bisexual guidelines

Screening, early treatment cut anal cancer risk

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Screening people with HIV for precancerous anal cell changes and treating them early cuts the risk of anal cancer by more than half, according to results from the ANCHOR study published June 16 in the New England Journal of Medicine."It is great news that we now have the possibility to reduce the risk of developing anal cancer," lead investigator Dr.

Joel Palefsky, who established the world's first clinic devoted to anal cancer prevention at UCSF in 1991, told the Bay Area Reporter."We believe that screening for anal cancer precursors and treating them should become the standard of care for people with HIV over the age of 35 years," he added. "We are working on detailed guidelines for anal screening in people with HIV now, and we hope these will be out in the very near future."Anal cancer, like cervical cancer, is caused by the human papillomavirus, one of the most common sexually transmitted infections.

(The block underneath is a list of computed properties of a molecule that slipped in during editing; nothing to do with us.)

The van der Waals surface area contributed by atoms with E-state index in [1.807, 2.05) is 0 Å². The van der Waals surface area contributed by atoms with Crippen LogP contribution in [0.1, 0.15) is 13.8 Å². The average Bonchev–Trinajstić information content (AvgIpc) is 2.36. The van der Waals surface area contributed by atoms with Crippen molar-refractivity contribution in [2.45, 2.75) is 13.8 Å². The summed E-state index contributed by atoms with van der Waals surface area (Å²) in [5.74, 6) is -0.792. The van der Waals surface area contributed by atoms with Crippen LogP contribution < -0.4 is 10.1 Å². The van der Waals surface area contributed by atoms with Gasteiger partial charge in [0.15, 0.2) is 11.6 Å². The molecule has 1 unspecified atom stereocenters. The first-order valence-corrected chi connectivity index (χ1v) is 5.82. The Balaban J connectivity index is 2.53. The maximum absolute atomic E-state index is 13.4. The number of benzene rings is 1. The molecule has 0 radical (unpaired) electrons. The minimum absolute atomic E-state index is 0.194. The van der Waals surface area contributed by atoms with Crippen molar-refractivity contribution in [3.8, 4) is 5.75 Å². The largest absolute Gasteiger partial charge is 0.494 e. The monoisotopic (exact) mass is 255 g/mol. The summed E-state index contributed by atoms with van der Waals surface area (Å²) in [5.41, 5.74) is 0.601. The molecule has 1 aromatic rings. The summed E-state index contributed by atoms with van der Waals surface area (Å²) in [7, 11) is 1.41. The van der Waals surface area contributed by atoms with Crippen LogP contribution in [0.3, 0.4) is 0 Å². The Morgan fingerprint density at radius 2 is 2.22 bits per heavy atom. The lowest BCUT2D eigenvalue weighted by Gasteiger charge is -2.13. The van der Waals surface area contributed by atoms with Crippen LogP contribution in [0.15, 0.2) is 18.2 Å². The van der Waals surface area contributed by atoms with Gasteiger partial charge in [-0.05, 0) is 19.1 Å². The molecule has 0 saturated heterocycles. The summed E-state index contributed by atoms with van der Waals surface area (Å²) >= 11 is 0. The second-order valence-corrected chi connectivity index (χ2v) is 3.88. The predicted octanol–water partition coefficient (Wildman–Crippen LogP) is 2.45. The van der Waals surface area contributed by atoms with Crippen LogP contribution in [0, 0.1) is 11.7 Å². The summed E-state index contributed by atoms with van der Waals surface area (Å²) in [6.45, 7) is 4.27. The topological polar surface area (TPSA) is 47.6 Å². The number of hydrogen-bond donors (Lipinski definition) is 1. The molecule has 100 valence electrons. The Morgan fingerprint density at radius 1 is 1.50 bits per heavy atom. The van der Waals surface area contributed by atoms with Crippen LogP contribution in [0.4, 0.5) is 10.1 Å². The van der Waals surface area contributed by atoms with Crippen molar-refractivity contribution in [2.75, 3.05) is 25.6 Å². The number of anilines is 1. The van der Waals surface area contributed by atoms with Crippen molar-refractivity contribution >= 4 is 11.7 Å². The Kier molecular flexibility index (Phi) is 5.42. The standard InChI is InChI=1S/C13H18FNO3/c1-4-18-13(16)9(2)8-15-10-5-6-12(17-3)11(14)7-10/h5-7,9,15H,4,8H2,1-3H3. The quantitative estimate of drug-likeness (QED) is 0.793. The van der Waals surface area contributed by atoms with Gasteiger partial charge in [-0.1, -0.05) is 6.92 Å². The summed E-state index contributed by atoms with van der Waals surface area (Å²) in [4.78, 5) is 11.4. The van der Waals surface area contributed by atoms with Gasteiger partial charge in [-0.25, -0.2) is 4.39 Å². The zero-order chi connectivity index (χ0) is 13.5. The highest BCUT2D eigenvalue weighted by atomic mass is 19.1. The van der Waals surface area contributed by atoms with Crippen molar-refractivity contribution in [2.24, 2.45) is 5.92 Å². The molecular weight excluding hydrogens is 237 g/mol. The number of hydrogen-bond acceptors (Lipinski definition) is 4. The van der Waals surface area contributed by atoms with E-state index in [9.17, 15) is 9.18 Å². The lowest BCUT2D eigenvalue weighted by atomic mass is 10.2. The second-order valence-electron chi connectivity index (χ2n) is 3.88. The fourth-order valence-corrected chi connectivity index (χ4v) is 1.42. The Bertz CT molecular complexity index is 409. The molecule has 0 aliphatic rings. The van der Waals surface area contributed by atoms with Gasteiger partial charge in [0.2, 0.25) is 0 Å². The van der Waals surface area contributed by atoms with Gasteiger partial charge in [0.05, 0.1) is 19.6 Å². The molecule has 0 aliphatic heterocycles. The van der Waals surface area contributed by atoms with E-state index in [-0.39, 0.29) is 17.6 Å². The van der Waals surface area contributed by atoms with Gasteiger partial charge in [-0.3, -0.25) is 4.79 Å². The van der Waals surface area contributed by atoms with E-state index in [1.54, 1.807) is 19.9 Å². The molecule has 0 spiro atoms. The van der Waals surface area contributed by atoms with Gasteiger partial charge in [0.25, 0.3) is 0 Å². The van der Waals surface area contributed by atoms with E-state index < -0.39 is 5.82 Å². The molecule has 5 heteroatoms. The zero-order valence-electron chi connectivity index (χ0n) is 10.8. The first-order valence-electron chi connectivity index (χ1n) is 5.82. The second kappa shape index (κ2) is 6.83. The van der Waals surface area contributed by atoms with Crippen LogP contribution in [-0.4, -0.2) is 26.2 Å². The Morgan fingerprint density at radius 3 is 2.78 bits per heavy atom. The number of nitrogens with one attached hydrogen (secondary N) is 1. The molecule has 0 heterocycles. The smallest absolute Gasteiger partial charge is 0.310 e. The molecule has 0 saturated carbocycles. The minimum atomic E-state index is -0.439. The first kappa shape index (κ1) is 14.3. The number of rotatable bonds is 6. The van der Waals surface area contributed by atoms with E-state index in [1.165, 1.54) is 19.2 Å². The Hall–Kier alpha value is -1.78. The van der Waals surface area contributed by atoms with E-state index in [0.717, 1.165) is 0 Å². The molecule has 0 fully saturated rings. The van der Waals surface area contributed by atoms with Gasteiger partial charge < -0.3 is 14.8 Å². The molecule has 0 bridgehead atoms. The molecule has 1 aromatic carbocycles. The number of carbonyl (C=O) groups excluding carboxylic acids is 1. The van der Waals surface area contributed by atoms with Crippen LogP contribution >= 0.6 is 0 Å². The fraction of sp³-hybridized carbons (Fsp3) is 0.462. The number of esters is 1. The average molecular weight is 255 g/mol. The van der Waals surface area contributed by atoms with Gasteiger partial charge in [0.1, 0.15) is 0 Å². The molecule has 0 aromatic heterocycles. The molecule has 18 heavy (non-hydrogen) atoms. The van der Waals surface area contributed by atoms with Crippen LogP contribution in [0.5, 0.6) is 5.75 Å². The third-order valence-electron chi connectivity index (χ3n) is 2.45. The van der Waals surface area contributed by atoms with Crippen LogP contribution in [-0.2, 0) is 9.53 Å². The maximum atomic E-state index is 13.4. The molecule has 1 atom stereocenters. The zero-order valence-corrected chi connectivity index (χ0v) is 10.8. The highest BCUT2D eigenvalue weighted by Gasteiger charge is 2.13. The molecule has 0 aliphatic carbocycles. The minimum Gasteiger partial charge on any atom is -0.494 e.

The virus triggers abnormal cell growth that can progress to precancerous dysplasia (known as high-grade squamous intraepithelial lesions, or HSIL) and invasive cancer.

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